The Nevada convict now suspected in deadly 1984 hammer attacks in Lakewood and Aurora may have left Colorado in a big rig – he told investigators questioning him in another assault that he’d hitchhiked out of Denver, riding to Arizona with a trucker whose CB radio handle was “Polecat,” according to documents obtained by 9Wants to Know.
Alex Christopher Ewing made the statements following his arrest Jan. 27, 1984, on suspicion that he broken into a home in Kingman, Arizona, late at night and savagely beat a sleeping man with a 25-pound chunk of granite, according to court filings in the case.
The victim in that case suffered injuries that required more than 100 stitches to close, according to court documents.
Ewing’s arrest in Kingman came 11 days after someone broke into the Aurora home of Bruce and Debra Bennett and their two daughters, Melissa, 7, and Vanessa, 3. Only Vanessa survived, though she suffered debilitating injuries that included head wounds, brain injuries, and a shattered jaw. The attacker also raped Melissa Bennett in the Jan. 16, 1984, attack.
A DNA profile, recently obtained from Ewing, tied him to both the Bennett murders and the Jan. 10, 1984, rape and killing of Patricia Louise Smith, who was bludgeoned in the Lakewood townhome she shared with her daughter and grandchildren.
He is also considered a possible suspect in two other hammer attacks in Aurora that same month. In both cases, the victims survived.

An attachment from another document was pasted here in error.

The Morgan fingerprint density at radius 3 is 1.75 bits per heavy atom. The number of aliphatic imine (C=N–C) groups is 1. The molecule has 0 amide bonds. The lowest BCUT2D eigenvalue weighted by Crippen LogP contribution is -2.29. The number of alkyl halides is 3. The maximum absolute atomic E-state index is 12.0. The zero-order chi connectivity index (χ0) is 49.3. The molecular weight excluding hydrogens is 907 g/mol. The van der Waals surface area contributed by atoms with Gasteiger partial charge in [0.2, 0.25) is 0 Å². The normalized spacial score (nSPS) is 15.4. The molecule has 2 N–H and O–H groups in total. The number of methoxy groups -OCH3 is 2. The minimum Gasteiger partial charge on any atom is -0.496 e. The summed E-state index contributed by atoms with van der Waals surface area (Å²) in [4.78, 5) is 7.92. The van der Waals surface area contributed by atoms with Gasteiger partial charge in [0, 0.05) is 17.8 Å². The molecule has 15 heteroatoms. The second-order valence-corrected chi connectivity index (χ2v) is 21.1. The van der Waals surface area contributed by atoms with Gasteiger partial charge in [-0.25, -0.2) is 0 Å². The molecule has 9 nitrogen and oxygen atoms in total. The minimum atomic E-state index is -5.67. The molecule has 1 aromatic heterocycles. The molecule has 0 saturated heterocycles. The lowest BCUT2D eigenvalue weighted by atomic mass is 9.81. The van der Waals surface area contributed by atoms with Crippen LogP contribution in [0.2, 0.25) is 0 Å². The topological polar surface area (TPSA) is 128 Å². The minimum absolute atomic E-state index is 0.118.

Ewing – a drifter with arrests in multiple states – obtained a Colorado driver’s license on July 27, 1983, listing an address in the 1300 block of Columbine Street in Denver, according to an arrest warrant issued last week.
His arrest in Kingman came after the report of the rock assault and a foot chase.
A police officer questioned Ewing about his presence in Kingman, writing, “I then asked Ewing what he was doing, to which he replied that he was hitchhiking to Las Vegas.” The statement was summarized in a court document. The police report itself appears to have been destroyed – Kingman police administrators have told 9Wants to Know they could not locate any records in the case.
“Ewing stated that he had left Denver, Colorado, with a truck driver named Fred and that he didn’t know what company Fred worked for,” the officer wrote, according to the documents obtained by 9Wants to Know.
In another court document, filed by Ewing’s attorney, the man claimed the trucker worked for Coors and that he did not know his name – only his CB radio handle of “Polecat.”
Ewing was jailed on suspicion of attempted first-degree murder and burglary in the rock attack and ultimately was held in a jail in St. George, Utah, because the lockup in Kingman was overcrowded.
About eight months later, on Aug. 9, 1984, Ewing was being transported from St. George to Kingman for a court hearing. During a stop for a bathroom break in Henderson, Nevada, Ewing escaped.
That night, he entered a home in Henderson and viciously beat a couple with an ax handle.
He was arrested two days later, convicted of multiple charges and has been in the Nevada prison system ever since.
As a result of that conviction, the charges against him in Arizona were eventually dismissed.
Contact 9NEWS reporter Kevin Vaughan with tips about this or any story: email@example.com or 303-871-1862.